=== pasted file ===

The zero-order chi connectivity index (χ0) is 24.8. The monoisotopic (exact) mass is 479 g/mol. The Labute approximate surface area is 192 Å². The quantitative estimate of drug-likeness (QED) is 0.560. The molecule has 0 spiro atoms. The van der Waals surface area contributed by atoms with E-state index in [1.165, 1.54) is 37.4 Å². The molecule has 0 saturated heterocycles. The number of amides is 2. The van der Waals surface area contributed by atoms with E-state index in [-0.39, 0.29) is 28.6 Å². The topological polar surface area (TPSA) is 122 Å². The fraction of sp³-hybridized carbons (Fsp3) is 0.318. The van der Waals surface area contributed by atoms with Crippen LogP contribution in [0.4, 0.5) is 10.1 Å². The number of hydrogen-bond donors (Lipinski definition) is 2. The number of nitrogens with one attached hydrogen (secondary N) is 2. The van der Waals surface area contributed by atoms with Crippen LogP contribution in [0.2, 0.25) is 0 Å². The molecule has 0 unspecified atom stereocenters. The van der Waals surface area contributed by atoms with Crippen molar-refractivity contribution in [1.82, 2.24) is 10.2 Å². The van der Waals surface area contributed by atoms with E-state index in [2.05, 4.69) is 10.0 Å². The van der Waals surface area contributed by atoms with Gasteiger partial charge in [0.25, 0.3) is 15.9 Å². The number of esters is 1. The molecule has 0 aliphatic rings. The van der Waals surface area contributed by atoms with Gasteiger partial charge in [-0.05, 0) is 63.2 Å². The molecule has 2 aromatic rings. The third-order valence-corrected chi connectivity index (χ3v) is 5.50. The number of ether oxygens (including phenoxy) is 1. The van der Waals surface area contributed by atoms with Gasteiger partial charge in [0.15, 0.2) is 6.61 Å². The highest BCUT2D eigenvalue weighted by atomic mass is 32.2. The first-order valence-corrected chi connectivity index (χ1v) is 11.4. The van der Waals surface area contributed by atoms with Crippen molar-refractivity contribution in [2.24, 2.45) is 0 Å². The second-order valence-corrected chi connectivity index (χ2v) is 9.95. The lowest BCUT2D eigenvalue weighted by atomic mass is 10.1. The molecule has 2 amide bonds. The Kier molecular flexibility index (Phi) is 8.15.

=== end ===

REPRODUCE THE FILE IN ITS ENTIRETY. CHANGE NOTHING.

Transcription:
The zero-order chi connectivity index (χ0) is 24.8. The monoisotopic (exact) mass is 479 g/mol. The Labute approximate surface area is 192 Å². The quantitative estimate of drug-likeness (QED) is 0.560. The molecule has 0 spiro atoms. The van der Waals surface area contributed by atoms with E-state index in [1.165, 1.54) is 37.4 Å². The molecule has 0 saturated heterocycles. The number of amides is 2. The van der Waals surface area contributed by atoms with E-state index in [-0.39, 0.29) is 28.6 Å². The topological polar surface area (TPSA) is 122 Å². The fraction of sp³-hybridized carbons (Fsp3) is 0.318. The van der Waals surface area contributed by atoms with Crippen LogP contribution in [0.4, 0.5) is 10.1 Å². The number of hydrogen-bond donors (Lipinski definition) is 2. The number of nitrogens with one attached hydrogen (secondary N) is 2. The van der Waals surface area contributed by atoms with Crippen LogP contribution in [0.2, 0.25) is 0 Å². The molecule has 0 unspecified atom stereocenters. The van der Waals surface area contributed by atoms with Crippen molar-refractivity contribution in [1.82, 2.24) is 10.2 Å². The van der Waals surface area contributed by atoms with E-state index in [2.05, 4.69) is 10.0 Å². The van der Waals surface area contributed by atoms with Gasteiger partial charge in [0.25, 0.3) is 15.9 Å². The number of esters is 1. The molecule has 0 aliphatic rings. The van der Waals surface area contributed by atoms with Gasteiger partial charge in [-0.05, 0) is 63.2 Å². The molecule has 2 aromatic rings. The third-order valence-corrected chi connectivity index (χ3v) is 5.50. The number of ether oxygens (including phenoxy) is 1. The van der Waals surface area contributed by atoms with Gasteiger partial charge in [0.15, 0.2) is 6.61 Å². The highest BCUT2D eigenvalue weighted by atomic mass is 32.2. The first-order valence-corrected chi connectivity index (χ1v) is 11.4. The van der Waals surface area contributed by atoms with Crippen molar-refractivity contribution in [2.24, 2.45) is 0 Å². The second-order valence-corrected chi connectivity index (χ2v) is 9.95. The lowest BCUT2D eigenvalue weighted by atomic mass is 10.1. The molecule has 2 amide bonds. The Kier molecular flexibility index (Phi) is 8.15.